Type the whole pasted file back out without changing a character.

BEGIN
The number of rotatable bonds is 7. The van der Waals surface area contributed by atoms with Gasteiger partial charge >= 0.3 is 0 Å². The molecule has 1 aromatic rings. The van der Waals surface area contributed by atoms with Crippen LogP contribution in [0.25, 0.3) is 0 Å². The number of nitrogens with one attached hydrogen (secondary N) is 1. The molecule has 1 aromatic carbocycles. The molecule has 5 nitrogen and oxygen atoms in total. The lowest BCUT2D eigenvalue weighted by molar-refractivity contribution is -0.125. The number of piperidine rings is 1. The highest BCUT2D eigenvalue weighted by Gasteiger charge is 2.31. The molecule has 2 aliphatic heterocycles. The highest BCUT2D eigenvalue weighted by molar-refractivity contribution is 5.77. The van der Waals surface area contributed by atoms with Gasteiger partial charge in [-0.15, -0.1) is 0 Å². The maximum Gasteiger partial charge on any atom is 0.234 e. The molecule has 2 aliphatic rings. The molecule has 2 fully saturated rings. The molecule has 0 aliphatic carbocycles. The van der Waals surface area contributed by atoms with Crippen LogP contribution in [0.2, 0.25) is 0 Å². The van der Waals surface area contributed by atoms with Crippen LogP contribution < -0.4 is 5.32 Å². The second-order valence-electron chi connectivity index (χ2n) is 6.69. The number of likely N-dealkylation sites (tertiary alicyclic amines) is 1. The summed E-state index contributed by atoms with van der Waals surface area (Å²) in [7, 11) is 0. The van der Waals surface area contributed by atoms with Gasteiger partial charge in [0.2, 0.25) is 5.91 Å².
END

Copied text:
The number of rotatable bonds is 7. The van der Waals surface area contributed by atoms with Gasteiger partial charge >= 0.3 is 0 Å². The molecule has 1 aromatic rings. The van der Waals surface area contributed by atoms with Crippen LogP contribution in [0.25, 0.3) is 0 Å². The number of nitrogens with one attached hydrogen (secondary N) is 1. The molecule has 1 aromatic carbocycles. The molecule has 5 nitrogen and oxygen atoms in total. The lowest BCUT2D eigenvalue weighted by molar-refractivity contribution is -0.125. The number of piperidine rings is 1. The highest BCUT2D eigenvalue weighted by Gasteiger charge is 2.31. The molecule has 2 aliphatic heterocycles. The highest BCUT2D eigenvalue weighted by molar-refractivity contribution is 5.77. The van der Waals surface area contributed by atoms with Gasteiger partial charge in [-0.15, -0.1) is 0 Å². The maximum Gasteiger partial charge on any atom is 0.234 e. The molecule has 2 aliphatic rings. The molecule has 2 fully saturated rings. The molecule has 0 aliphatic carbocycles. The van der Waals surface area contributed by atoms with Crippen LogP contribution in [0.2, 0.25) is 0 Å². The van der Waals surface area contributed by atoms with Crippen LogP contribution < -0.4 is 5.32 Å². The second-order valence-electron chi connectivity index (χ2n) is 6.69. The number of likely N-dealkylation sites (tertiary alicyclic amines) is 1. The summed E-state index contributed by atoms with van der Waals surface area (Å²) in [7, 11) is 0. The van der Waals surface area contributed by atoms with Gasteiger partial charge in [0.2, 0.25) is 5.91 Å².